The International Monetary Fund Executive Board has agreed to restore Zimbabwe's voting rights after a seven-year suspension and has agreed that if Zimbabwe settles its arrears to the Poverty Reduction and Growth Trust, the country will be permitted access to the IMF’s General Resource Account.
In other words, the arrangements permit Zimbabwe to apply for new IMF loan facilities, but IMF regulations will not permit it to actually release loan funding until Zimbabwe qualifies for the assistance by settling its debts.
The outstanding amount owed to the IMF is about US$136 million, but more precisely, it is 89,4 million Special Drawing Rights. The exchange rate at the end of last week was SDR1=US$1,52464. However, the IMF has also reminded Zimbabwe of two critical issues:
Firstly, the country’s eligibility for new loans will not be fully restored until it has paid off a total of US$1,3 billion, the combined debts to the IMF, the World Bank and the African Development Bank.
And secondly, access to IMF resources is also subject to IMF policies on the use of such resources and to the country achieving a track record of sound policies. In this regard, the IMF and other organisations are keen to see evidence that Zimbabwe will accept policy changes that will help restore the country’s ability to earn foreign exchange.
Before Land Reform caused a massive shrinkage in foreign earnings, Zimbabwe had achieved an excellent credit rating and it benefited from extensive credit lines as well as investor support because its prospects of meeting debt settlement obligations were considered excellent. If tobacco production alone had continued at the 1999/2000 levels through to 2009, the amount earned would have considerably exceeded the total debt of almost US$6 billion now outstanding.
To the dismay of many development institutions, Zimbabwe’s authorities have so far done nothing to revise the policy decisions that caused these and many consequential declines in economic activity in Zimbabwe. Also, Zanu PF politicians’ efforts to divert attention from their errors of judgement by claiming that the economic collapse was caused by sanctions have not persuaded the same institutions, so evidence of actual change remains a prerequisite for more meaningful assistance.
For the present, as a result of the Voting Rights decision, Zimbabwe can now participate in the procedures for appointing Governors to the IMF and in the election of Executive Directors for the IMF’s Board. Zimbabwe can now also cast its vote in decisions on IMF policies or matters concerning other member countries.
Zimbabwe came close to losing its membership status at the end of 2003, when the country’s failure to either adopt acceptable policies, or to meet its financial obligations, led to the initiation compulsory withdrawal procedures. However, time was offered to permit Zimbabwe to achieve the levels of “co-operation” called for, and in 2006, the country achieved a degree of success by fully setting its GRA arrears to the IMF.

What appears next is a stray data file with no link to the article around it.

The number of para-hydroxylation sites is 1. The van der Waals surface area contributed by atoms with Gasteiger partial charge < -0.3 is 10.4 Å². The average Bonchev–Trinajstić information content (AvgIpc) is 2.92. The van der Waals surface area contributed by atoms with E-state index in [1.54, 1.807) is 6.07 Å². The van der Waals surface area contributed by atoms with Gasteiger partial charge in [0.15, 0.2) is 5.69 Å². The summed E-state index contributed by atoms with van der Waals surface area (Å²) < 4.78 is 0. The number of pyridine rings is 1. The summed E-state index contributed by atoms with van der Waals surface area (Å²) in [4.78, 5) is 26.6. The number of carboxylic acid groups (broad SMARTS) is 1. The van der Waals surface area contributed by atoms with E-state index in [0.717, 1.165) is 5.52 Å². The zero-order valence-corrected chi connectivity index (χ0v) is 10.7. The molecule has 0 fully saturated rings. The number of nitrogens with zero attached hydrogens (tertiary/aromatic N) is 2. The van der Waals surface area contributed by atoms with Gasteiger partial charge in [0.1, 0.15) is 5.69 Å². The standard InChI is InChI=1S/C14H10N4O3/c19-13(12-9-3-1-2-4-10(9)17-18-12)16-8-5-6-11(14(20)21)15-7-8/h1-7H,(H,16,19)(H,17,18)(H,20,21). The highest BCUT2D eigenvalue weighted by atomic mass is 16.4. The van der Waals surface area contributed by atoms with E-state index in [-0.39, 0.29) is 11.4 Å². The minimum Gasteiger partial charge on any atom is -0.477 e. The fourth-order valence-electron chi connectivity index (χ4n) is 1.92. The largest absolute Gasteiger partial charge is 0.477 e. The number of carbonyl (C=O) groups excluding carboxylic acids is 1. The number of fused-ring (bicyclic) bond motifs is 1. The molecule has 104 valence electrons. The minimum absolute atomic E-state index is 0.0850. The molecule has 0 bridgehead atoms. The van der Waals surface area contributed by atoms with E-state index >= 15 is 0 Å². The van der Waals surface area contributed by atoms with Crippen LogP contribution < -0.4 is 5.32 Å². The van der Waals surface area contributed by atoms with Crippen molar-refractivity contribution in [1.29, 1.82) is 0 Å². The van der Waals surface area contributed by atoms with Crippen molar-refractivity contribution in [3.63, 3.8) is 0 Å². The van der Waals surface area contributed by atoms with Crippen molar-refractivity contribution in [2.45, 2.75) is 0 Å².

This led to the procedures for the country’s compulsory withdrawal being cancelled, but much to the disappointment of the Reserve Bank, the amounts still owed to the Poverty Reduction and Growth Trust meant that the payments made were not enough to restore Zimbabwe’s access to IMF financial resources.
The IMF Executive Board did debate Zimbabwe’s position at meetings in 2006 and 2007, but the continuing difficulties forced them to agree to return to the issues at a later date, but as soaring inflation became hyperinflation, the Reserve Bank was obliged to legalise the use of foreign currency notes when it could no longer keep up with the production volume requirements of inflation that reached 100 percent per day. The Zimbabwe dollar collapsed completely early in February 2009 and decisions had to be made to rely almost completely on the limited quantities of US dollars and South African rand available in the country.
As the Reserve Bank could no longer sustain the subsidies and other expenditures that had caused most of the financial distortions, discipline was imposed on the Reserve Bank, as a result of which, by May 2009, its conduct could be described as having significantly improved, so Zimbabwe’s improved co-operation on economic policies was said to have been achieved.
This generous recognition by the IMF led to the Executive Board approving the reinstatement of technical assistance in some targeted areas. Now, another step back up the ladder has been agreed to and Zimbabwe’s voting rights and direct participation in IMF meetings and decision-making have been reinstated.
According to the IMF announcement, the move recognises the country's efforts to repair its economy and improve relations with donors. However, it would be helpful to know which of the efforts the IMF believes has actually made a difference. On the ground, the facts are that the Government of National Unity is barely functional, property rights are no closer to being restored, civil rights abuses are still taking place and now government is proposing to enforce legislation that will dispossess every non-indigenous business owner of their controlling interests in their companies.
Far from amounting to efforts to repair the economy, these latest moves appear to have been designed to destroy the businesses that somehow survived the earlier moves.
Of some interest is the fact that the IMF decision was reached a few days after the European Union decided to renewed sanctions against identified Zimbabwean individuals for another 12 months. This was done because of their assessment that the new inclusive Government was making no actual progress. That assessment is much closer to the mark.